S2-E10 God is in the Details
(To Listen, visit the links at the end of this post)
Kym and Vickie discuss Season 2, Episode 10, God is in the Details
If you are a first time watcher, we suggest that you watch the episode BEFORE listening to this pod cast.
Links to items discussed in this episode:
Barbara Eve Harris as Reverend Harper:
Barbara Eve Harris was born in Trinidad and Tobago of Jamaican parents, and moved to Canada at the age of 6 with her family. Raised and educated in Ottawa, the national capital, she graduated from the University of Ottawa with a B.A. (concentration in Theatre and Philosophy).
Teryl Rothery as Diane Lancaster:
A Vancouver, British Columbia, native, Teryl Rothery always knew she wanted to be an entertainer. She began her career as a dancer at age thirteen when she performed in her first musical, “Bye Bye Birdie”.
Tower of Babel:
According to the story, a united humanity in the generations following the Great Flood, speaking a single language and migrating eastward, comes to the land of Shinar. There they agree to build a city and a tower tall enough to reach heaven. God, observing their city and tower, confounds their speech so that they can no longer understand each other, and scatters them around the world.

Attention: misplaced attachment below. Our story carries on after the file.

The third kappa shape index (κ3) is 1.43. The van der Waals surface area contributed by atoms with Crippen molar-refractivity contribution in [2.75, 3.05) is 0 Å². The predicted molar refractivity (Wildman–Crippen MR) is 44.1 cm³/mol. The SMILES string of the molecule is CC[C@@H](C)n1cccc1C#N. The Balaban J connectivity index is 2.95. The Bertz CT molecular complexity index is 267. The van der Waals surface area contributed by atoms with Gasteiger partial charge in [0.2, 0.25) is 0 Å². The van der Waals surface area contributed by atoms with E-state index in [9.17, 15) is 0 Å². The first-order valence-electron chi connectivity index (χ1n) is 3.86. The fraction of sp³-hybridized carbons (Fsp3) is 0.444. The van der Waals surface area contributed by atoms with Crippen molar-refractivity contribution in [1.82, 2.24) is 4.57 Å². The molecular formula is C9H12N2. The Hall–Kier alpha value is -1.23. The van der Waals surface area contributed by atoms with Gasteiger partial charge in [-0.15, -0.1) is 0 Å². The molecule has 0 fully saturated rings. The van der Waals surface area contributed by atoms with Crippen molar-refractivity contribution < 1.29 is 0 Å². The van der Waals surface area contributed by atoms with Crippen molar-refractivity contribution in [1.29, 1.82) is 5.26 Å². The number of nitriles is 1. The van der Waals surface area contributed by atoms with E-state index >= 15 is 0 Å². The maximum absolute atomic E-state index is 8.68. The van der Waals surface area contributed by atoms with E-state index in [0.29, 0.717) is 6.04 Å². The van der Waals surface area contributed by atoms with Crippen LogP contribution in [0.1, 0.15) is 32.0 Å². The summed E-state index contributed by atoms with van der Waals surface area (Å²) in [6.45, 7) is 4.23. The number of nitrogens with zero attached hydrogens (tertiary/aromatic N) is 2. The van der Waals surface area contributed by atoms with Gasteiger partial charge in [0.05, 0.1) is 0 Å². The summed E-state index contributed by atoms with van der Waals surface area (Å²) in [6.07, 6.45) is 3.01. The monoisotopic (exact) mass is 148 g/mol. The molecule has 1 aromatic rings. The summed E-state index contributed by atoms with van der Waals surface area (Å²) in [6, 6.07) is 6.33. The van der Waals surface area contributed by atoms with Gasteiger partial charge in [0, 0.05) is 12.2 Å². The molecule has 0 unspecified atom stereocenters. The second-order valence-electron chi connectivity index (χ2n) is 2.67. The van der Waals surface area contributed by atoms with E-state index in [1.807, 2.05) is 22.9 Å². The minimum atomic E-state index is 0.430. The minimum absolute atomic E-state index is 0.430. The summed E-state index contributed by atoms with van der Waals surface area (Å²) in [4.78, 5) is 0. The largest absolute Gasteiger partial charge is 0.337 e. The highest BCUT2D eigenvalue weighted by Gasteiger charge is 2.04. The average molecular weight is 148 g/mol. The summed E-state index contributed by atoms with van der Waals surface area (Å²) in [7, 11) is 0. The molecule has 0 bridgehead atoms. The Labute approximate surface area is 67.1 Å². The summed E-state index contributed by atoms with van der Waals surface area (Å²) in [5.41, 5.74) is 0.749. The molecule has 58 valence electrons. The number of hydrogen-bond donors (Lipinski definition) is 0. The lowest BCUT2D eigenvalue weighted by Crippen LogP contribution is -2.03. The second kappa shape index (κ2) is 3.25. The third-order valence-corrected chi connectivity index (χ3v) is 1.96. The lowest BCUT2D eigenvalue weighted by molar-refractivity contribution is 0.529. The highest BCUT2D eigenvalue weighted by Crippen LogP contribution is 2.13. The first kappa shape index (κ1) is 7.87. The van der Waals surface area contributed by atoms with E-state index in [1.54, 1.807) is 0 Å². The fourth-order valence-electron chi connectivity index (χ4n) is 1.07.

An event in Jesus’ life in which his appearance was radiantly transformed. The transfiguration is recorded in each of the Synoptic Gospels ( Matt 17:1-9 ; Mark 9:2-10 ; Luke 9:28-36 ) and in 2 Peter 1:16-21.
The 10 Plagues:
Unfortunately Pharaoh didn’t let the Hebrews go free and Egypt suffered extreme devastation because of the 10 plagues. There was not much left in Egypt after the plagues and the parting of the Red Sea. The Egyptians had lost their army, crops, cattle and even their firstborn sons. Note: the 10 plagues can be found in the Bible from Exodus 7:14 to Exodus 12:36.
Title Play Off:
God is in the detail – Idiom
The idiom, “God is in the detail” has been attributed to a number of different individuals, most notably to German-born architect Ludwig Mies van der Rohe (1886–1969) by The New York Times in Mies’s 1969 obituary; however, it is generally accepted not to have originated with him
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